Storm System Shifts Toward Central Coast; Evacuation Warnings Issued –…

Storm System Shifts Toward Central Coast; Evacuation Warnings Issued –…

SAN FRANCISCO (CBS SF) — The National Weather Service on Sunday afternoon updated its Bay Area forecast to observe that the atmospheric river has shifted its course southward, bringing more stormy weather than before expected to the Big Sur/Santa Lucia areas of Monterey County.

As a consequence, Monterey County issued an evacuation warning around 5 p.m. for the Dolan burn scar area and areas in and around River Road in Salinas until Tuesday morning, as Sunday’s atmospheric river storm system dumps heavy rain in the county.

READ MORE: Atmospheric River Roars Into North Bay; enormous Redwood Crushes Forestville Home

Forecasters say rainfall will likely meet thresholds for increased risk of debris flow activity, especially in areas near the fires of Aug. 2020. similarities and people located below or downstream of the burn areas are at an increased risk.

Areas affected by the warning include Pine Canyon Road, Trimble Hill, Mesa Road, Manzanita Way, Wildwood Way, Redding excursion., Belmont course of action, the southwest end of Berry excursion, Limekiln Road and the 800 Block of River Road.

Highway 1 will be closed at Deetjen’s Big Sur Resort (Postmile 42.1) and Ragged Point beginning at 8 p.m. Sunday.

The closure is expected to keep in effect until Tuesday, when the transit agency will estimate the conditions.

Caltrans said it’s working with local agencies to minimize travel into Big Sur to allow residents and businesses to evacuate in the safest conditions possible. The closure of Highway 1 comes at the request of the California Highway Patrol.

For traffic updates on other state highways in Monterey and San Luis Obispo counties, call Caltrans district 5 public affairs at (805) 549-3318 or go to

For large-animal evacuation resources and information contact the SPCA for Monterey County at (831) 646-5534.

Officials say residents should keep vigilant and be aware of any land movement. If weather patterns change or land movement occurs, additional evacuation warnings or orders may be issued. If you are concerned about your safety or feel that your life is threatened, leave the area.

Those requiring additional time to evacuate and those with pets and livestock should leave closest, officials said. Debris flows are fast-moving masses of mud, rocks, boulders, trees and sometimes homes or vehicles. They move quickly and are often deadly to those in their path. The only way to avoid debris flows is to move to safety prior to any debris flow event.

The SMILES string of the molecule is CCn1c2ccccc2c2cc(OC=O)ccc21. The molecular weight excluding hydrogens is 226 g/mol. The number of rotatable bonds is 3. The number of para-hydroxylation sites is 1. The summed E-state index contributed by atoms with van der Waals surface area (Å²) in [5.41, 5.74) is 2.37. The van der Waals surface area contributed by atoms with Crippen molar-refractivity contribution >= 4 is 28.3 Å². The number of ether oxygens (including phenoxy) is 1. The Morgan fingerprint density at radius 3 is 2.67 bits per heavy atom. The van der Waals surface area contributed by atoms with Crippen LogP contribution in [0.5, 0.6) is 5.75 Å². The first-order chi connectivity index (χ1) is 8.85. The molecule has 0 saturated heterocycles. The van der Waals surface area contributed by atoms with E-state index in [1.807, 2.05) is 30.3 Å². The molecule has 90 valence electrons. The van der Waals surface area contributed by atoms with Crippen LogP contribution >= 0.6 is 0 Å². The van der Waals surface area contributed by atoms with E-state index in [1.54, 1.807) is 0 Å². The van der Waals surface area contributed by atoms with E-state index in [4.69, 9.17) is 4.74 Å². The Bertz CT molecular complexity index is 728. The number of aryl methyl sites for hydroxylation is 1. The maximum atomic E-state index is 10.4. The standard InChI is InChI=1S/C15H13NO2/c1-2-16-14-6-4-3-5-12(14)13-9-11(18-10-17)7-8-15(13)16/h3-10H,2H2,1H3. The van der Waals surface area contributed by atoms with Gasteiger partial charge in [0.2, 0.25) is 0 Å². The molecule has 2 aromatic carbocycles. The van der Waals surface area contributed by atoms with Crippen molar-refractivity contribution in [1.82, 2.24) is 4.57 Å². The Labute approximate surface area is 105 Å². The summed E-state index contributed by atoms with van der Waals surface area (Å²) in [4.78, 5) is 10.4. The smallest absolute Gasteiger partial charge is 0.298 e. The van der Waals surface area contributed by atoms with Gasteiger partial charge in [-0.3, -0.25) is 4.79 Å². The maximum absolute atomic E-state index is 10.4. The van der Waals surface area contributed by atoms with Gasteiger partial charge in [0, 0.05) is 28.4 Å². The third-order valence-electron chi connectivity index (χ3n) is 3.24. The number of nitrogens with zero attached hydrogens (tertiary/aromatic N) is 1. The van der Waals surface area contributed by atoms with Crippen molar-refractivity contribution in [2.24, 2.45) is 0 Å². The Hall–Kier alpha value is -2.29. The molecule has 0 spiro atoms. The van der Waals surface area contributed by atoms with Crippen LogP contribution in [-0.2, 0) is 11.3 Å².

READ MORE: Rain From Atmospheric River Raises Slide Concerns in Santa Cruz Mountains


A high wind warning was issued for Monterey and San Benito counties from 1 a.m. to 9 p.m. Monday, with gusts of up to 60 mph possible. Wind advisories are nevertheless in place for Santa Clara, Santa Cruz and San Mateo counties.

There’s a high likelihood that the Central Coast, including Monterey, Santa Cruz, Salinas and Hollister, will experience heavy rain, high winds, high surf and flash flooding on Sunday and Monday and a moderate risk of such weather events on Tuesday, along with possible snow.

Light rain and snow fell in Northern California earlier in the day, giving residents a taste of what’s to come. The multi-day storm could drop more than 8 feet of snow on the highest peaks and drench other parts of California as it pushes south and east before moving out midweek.

“This is a pretty extensive event,” said National Weather Service meteorologist Anna Wanless in Sacramento. “Most of California, if not all, will see some sort of rain and snow.”

The precipitation will bring at the minimum permanent relief to the broader vicinity that’s been gripped by drought caused by climate change.

The storm this week is typical for this time of the year but notable because it’s the first big snow that is expected to considerably affect travel with ice and snow on the roads, strong wind and limited visibility, Wanless said. Drivers on some mountainous passes on Sunday had to wrap their tires in chains.

Officials urged people to delay travel and stay indoors. Rain could cause minor flooding and rockslides, especially in areas that have been scarred by wildfires, according to the forecast. Strong winds accompanying the storm could rule to strength outages, forecasters said.

Karly Hernandez, a spokesperson for Pacific Gas & Electric, said the utility that covers much of California didn’t have any major outages on Sunday. Crews and equipment are staged across the state to respond quickly if the strength goes out, Hernandez said.

Rain fell intermittently across California on Sunday. Andy Naja-Riese, chief executive of the Agricultural Institute of Marin, said farmers markets carried on as usual in San Rafael and San Francisco amid light wind.

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© Copyright 2021 CBS Broadcasting Inc. All Rights Reserved. The Associated Press and Bay City News contributed to this report

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